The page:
Welcome back to SQL University, this week we are going to learn about data warehouses. I still remember the first time I saw what was described as a data warehouse. It was really just a bunch of excel spreadsheets shoved into SQL 2000 in a manner that allowed folks to run queries against and if they were lucky then the queries would finish in a decent amount of time (although I think some of them may still be running). In time I started to learn about a lot of warehousing concepts, tips and tricks, design concerns, etc. And the more I learned, the more I understood how difficult it is to build a proper data warehouse.
Oh, sure, it is easy to create a database and shove a bunch of data into it in a short amount of time. The trick is to design it in a way that allows for users to get data, the *right* data, out of the warehouse in a short enough amount of time to allow for them to make good business decisions. I can’t give you the skills overnight to be able to create a 30TB warehouse, but I can point out the skills you will need in order to build a warehouse of any size.
At this level you need to have an awareness about what a data warehouse is and how it is different than a traditional transactional database. Much like a traditional warehouse that is used to store a large volume of goods (for example, pickles) a data warehouse is used to store a large amount of data. And just like it is important to be able to get the pickles from the warehouse to the consumers, it is important that the data stored is able to be retrieved as well. Otherwise, why store the data if you would not need to use it at some time?
A data warehouse is the cornerstone to any effective Business Intelligence solution. A warehouse will allow for the extract, transform, and load (ETL) of data from a variety of sources. It will also allow for the ability to cleanse and verify and data discrepancies and the ability for end users to perform analysis and reporting quickly. In other words, the perfect data warehouse is a little like bacon made from a unicorn and served to leprechauns on gold plates under a double rainbow. With so many moving parts it is near impossible to have a perfect data warehouse. The phrase I often think of when it comes to data warehousing is “close enough for government work”, and I think that describes many of the systems I have ever seen.
In order to get the job done with data warehouses you need to become familiar with two terms: normalization and star schema. It should be easy for you to get started in learning how to normalize a database. Simply go to any database in your shop and examine the table structure, looking for primary and foreign keys. Chances are you will have lots of databases without any relationships defined. This is where you put on your thinking cap and start outlining what you believe may be a better database design.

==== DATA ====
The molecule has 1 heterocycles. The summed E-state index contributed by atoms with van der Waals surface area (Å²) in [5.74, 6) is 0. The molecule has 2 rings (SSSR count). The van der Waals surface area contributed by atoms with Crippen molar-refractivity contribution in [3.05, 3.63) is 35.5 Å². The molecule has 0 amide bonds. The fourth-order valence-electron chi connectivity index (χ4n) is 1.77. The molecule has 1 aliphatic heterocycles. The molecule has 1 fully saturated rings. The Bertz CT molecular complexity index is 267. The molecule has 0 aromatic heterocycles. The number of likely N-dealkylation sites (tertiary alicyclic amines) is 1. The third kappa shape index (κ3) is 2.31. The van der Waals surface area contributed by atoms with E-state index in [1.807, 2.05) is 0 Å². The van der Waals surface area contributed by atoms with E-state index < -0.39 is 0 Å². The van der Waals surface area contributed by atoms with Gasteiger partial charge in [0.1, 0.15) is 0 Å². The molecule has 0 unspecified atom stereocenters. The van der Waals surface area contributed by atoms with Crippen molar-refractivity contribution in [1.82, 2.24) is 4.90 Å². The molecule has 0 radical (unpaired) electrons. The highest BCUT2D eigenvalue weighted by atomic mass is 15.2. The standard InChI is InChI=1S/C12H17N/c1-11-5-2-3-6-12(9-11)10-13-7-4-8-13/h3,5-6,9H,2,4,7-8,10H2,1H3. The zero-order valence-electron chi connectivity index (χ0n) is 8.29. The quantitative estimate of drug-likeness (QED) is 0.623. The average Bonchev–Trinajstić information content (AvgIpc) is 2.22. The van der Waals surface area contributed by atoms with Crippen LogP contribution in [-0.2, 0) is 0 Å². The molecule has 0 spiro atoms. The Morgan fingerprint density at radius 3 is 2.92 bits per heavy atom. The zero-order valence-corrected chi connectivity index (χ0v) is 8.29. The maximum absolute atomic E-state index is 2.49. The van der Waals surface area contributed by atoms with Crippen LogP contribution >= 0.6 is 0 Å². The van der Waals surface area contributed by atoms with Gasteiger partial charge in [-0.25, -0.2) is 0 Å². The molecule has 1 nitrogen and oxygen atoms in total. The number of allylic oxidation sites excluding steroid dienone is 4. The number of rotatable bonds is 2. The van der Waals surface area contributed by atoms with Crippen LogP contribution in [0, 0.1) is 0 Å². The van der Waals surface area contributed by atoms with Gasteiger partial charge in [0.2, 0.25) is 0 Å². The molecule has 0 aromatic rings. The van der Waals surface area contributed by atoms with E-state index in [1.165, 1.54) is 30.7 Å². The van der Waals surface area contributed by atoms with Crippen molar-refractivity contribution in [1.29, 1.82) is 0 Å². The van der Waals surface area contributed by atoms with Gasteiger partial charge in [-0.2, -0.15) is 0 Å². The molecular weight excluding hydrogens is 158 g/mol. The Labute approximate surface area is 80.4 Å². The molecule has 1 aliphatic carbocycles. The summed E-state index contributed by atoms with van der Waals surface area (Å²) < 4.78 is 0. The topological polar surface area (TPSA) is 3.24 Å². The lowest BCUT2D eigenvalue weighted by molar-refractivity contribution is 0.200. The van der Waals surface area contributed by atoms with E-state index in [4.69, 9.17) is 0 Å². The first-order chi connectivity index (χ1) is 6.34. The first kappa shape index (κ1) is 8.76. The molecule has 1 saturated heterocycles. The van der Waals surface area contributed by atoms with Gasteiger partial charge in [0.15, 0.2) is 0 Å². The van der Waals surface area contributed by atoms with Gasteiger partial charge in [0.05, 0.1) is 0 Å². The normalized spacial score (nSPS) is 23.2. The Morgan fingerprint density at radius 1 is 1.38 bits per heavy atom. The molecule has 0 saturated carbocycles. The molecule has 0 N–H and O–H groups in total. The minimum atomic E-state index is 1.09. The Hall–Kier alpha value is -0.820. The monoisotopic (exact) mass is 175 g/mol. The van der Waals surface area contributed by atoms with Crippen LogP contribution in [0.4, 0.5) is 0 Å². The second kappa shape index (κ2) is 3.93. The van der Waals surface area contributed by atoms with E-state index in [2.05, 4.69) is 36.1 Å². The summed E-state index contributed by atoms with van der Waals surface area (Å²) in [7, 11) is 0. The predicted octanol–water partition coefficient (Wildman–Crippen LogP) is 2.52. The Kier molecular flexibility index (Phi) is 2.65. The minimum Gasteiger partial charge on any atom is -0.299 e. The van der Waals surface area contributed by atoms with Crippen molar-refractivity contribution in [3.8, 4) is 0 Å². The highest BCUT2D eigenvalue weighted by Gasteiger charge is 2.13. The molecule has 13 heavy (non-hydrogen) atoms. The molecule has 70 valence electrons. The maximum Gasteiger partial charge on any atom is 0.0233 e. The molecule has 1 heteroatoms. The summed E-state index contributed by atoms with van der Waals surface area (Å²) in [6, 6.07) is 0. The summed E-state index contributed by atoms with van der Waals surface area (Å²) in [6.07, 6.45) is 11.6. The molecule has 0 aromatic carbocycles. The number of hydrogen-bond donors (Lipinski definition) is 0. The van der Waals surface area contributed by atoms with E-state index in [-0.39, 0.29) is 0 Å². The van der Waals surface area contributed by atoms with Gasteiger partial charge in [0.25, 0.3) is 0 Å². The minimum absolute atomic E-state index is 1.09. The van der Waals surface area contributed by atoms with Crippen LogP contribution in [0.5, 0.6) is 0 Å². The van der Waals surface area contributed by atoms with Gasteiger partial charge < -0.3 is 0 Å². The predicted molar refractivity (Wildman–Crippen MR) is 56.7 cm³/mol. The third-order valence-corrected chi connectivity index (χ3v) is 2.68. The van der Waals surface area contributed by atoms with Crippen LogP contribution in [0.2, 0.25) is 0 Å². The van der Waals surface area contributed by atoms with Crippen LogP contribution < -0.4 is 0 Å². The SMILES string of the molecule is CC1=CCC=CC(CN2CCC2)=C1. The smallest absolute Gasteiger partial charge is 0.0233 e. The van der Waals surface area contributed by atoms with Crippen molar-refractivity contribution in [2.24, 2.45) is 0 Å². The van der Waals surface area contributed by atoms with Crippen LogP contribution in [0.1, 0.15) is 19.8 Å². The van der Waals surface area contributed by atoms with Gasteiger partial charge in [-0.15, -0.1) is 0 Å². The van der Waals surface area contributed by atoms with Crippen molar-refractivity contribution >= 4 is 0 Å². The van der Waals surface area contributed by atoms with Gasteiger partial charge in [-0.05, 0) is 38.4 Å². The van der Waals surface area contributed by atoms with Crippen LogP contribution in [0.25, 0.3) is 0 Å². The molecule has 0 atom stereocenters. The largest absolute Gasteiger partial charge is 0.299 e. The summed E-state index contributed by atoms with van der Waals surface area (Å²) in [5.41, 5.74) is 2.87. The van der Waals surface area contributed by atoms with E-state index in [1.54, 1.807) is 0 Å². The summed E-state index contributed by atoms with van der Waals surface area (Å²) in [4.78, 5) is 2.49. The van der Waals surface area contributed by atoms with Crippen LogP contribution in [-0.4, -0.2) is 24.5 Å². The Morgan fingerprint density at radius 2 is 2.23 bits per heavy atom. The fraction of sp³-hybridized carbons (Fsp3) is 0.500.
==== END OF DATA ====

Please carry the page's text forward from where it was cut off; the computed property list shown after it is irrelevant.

Start thinking about how you would organize the data, the relationships you would build, and how your design would best allow for data to get in and out. I am not saying that every database needs to be in the third normal form, but I am saying that having a “database” with one table and 400 billion rows is not going to be entered into any performance benchmark tests.
What better level to talk about the need to have a good data model? Unfortunately good data models are hard to find. As a result most data warehouses end up serving as the data model that the underlying data sources wish they could have been. Which is fine, really, because some of the better data warehouses get their data from a lot of sources that are not structured, or normalized, to any degree.
So don’t get wrapped up in making certain that every possible database is a perfect data model. They don’t have to be, really. But your data warehouse certainly will need to be a better model than the source systems. And that’s where those earlier concepts of normalization and star-schemas come into play.
If you want to master data warehousing then you need to go build one. It’s that simple, and it does not have to be complex. Almost everything I have ever needed to learn has been a result of football. Well, fantasy football, to be accurate. And the same is true for data warehousing. Whenever I need to learn something new I always try to use data that is most familiar to me. So take whatever data you can, data that is familiar to you in some way, and try to shove it into a data warehouse. You will find that in a short amount of time you will learn just about everything you need to know. You will learn about ETL, you will learn about normalization and star schemas, you will learn about Analysis Services, you will learn about PowerPivot, and you will learn about Business Intelligence just by trying to take some data you know and storing it to use for reports and making decisions.
Here is a list of resources for data warehousing and/or business intelligence.
- Edgar Codd
- Ralph Kimball (blog | no twitter)
- David Stein (blog | @Made2Mentor)
- Karen Lopez (blog | @datachick)
- Donald Farmer (blog | @donalddotfarmer)
- Siddharth Mehta (blog | @siddhumehta)